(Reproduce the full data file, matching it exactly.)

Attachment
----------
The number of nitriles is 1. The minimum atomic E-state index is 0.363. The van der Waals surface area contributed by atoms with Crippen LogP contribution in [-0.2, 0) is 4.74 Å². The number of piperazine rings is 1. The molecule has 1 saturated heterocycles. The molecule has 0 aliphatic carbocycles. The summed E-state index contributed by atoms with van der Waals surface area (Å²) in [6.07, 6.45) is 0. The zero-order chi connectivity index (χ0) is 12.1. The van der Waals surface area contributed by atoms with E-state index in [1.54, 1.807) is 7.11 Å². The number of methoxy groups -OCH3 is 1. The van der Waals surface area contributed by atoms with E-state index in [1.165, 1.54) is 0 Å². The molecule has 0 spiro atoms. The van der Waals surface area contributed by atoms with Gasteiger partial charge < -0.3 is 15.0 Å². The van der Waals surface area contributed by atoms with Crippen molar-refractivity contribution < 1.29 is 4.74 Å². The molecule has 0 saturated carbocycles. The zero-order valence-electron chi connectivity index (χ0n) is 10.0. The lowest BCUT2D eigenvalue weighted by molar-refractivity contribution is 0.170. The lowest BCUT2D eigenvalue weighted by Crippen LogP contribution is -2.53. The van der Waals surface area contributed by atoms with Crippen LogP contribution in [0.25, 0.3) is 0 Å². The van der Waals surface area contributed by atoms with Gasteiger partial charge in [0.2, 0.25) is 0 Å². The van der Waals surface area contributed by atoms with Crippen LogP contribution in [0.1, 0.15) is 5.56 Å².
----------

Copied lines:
The number of nitriles is 1. The minimum atomic E-state index is 0.363. The van der Waals surface area contributed by atoms with Crippen LogP contribution in [-0.2, 0) is 4.74 Å². The number of piperazine rings is 1. The molecule has 1 saturated heterocycles. The molecule has 0 aliphatic carbocycles. The summed E-state index contributed by atoms with van der Waals surface area (Å²) in [6.07, 6.45) is 0. The zero-order chi connectivity index (χ0) is 12.1. The van der Waals surface area contributed by atoms with E-state index in [1.54, 1.807) is 7.11 Å². The number of methoxy groups -OCH3 is 1. The van der Waals surface area contributed by atoms with E-state index in [1.165, 1.54) is 0 Å². The molecule has 0 spiro atoms. The van der Waals surface area contributed by atoms with Gasteiger partial charge < -0.3 is 15.0 Å². The van der Waals surface area contributed by atoms with Crippen molar-refractivity contribution < 1.29 is 4.74 Å². The molecule has 0 saturated carbocycles. The zero-order valence-electron chi connectivity index (χ0n) is 10.0. The lowest BCUT2D eigenvalue weighted by molar-refractivity contribution is 0.170. The lowest BCUT2D eigenvalue weighted by Crippen LogP contribution is -2.53. The van der Waals surface area contributed by atoms with Crippen LogP contribution in [0.25, 0.3) is 0 Å². The van der Waals surface area contributed by atoms with Gasteiger partial charge in [0.2, 0.25) is 0 Å². The van der Waals surface area contributed by atoms with Crippen LogP contribution in [0.1, 0.15) is 5.56 Å².